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Monotheism

I. Definition Monotheism means “belief in a single God.” It usually refers to the so-called Abrahamic monotheisms: Christianity, Islam, and Judaism. However, any religion with a single god counts as monotheism. Monotheisms are extremely diverse, having little in common other than the fact that they believe in only one god. Even then, the word “God” can mean an enormous range of different things (o... »

Analytic Philosophy

I. Definition Analytic philosophy is based on the idea that philosophical problems can be solved through an analysis of their terms, and pure, systematic logic. Many traditional philosophical problems are dismissed because their terms are too vague, while those that remain are subjected to a rigorous logical analysis. For example, a traditional philosophical problem is “Does God exist?” Various ph... »

Epistemology

I. Definition Epistemology (pronounced eh-PIH-stem-AH-luh-jee) is the study of knowledge. It raises questions like What is truth? Do we really know what we think we know? How can knowledge be made more reliable? It’s one of the oldest branches of philosophy, reaching far back into the time before Socrates. Today, epistemology is connected with many other areas of philosophy and science — after all... »

Casuality

I. Definition Causality is the process of one thing “causing” another. That seems pretty simple: you throw a ball, the ball hits the window, it causes the window to break? What’s weird or confusing about that? What problems does philosophy need to solve where causality is concerned? But things get more complicated when you try to think more abstractly about causality. What does the word “cause” ac... »

Taoism

I. Definition Taoism (or Daoism) is one of the main strands of traditional Chinese philosophy. It gets its name from the idea of the Dao, which means “the way,” which is the reality beyond human perception, a reality that Taoists strongly associate with the natural world. For Taoists, the ultimate goal of human life is to understand this reality and learn to live in harmony with it. One of t... »

Eudaimonia

I. Definition Eudaimonia is often translated as “happiness,” but that’s a bit misleading. Eudaimonia comes from two Greek words: Eu-: good Daimon: soul or “self.” A difficult word to translate into English. In Greek philosophy, Eudaimonia means achieving the best conditions possible for a human being, in every sense–not only happiness, but also virtue, morality, and a meaningful life. It was... »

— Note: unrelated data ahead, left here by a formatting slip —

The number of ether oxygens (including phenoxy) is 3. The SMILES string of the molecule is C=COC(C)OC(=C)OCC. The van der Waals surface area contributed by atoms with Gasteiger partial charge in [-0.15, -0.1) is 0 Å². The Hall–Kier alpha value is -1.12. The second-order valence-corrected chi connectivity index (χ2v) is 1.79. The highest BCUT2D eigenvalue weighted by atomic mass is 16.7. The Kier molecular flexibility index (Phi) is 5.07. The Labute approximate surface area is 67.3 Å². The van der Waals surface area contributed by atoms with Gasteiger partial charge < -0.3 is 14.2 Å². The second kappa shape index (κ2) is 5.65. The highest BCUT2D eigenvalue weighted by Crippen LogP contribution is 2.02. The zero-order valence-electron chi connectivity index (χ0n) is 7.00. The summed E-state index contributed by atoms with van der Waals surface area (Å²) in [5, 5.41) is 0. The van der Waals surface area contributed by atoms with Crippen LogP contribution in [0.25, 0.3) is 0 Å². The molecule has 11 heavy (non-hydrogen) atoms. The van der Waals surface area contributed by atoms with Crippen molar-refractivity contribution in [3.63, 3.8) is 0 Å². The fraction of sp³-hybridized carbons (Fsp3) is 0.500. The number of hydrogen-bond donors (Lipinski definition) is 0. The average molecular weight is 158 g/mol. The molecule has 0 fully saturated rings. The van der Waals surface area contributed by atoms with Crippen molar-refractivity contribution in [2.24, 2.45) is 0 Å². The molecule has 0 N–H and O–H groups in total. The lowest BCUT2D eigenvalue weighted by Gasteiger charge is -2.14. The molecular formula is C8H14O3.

Ataraxia

I. Definition Ataraxia (pronounced AT-uh-RAX-ee-yuh) is Greek for “undisturbed” or “untroubled.” It’s a kind of inner peace – the ability to remain calm despite fear, anger, sadness, or stress. A person who with strong ataraxia has mastered the emotions and can rise above the ordinary difficulties that we all encounter in life. Ataraxia is the ultimate form of “keeping an even keel.” Ataraxia is s... »

Stoicism

I. Definition Stoicism is a moral philosophy that emphasizes the discipline and mastery of the emotions in order to reach a wiser, rational, and peaceful mindset. However, in popular usage, “stoic” usually refers to a grim-faced, emotionless person — someone who shows neither joy nor pain, is capable of suffering much in silence, and is not very social. But this stereotype partially reflects the o... »

Confucianism

I. Definition Confucianism is the most influential of the three main philosophies and pillars of Chinese culture (along with Buddhism and Taoism)—today. It is composed of 5 main ideas that define and guide human relationships and is named after Kongfuzi (pronounced ‘kong-foo-dzih’ and Latinized as Confucius), a scholar and bureaucrat from the 5th century BC. Kongfuzi’s teachings were written down ... »

Deism

I. Definition Deism is the belief that God exists, but not in quite the same way as in traditional Christianity. Deists believe that God’s existence can be seen in nature, using the God-given ability of reason– and should not depend on faith. Deists also do not believe in obedience to a church or a book, or supernatural manifestations. Deists believe in science and natural history and see Go... »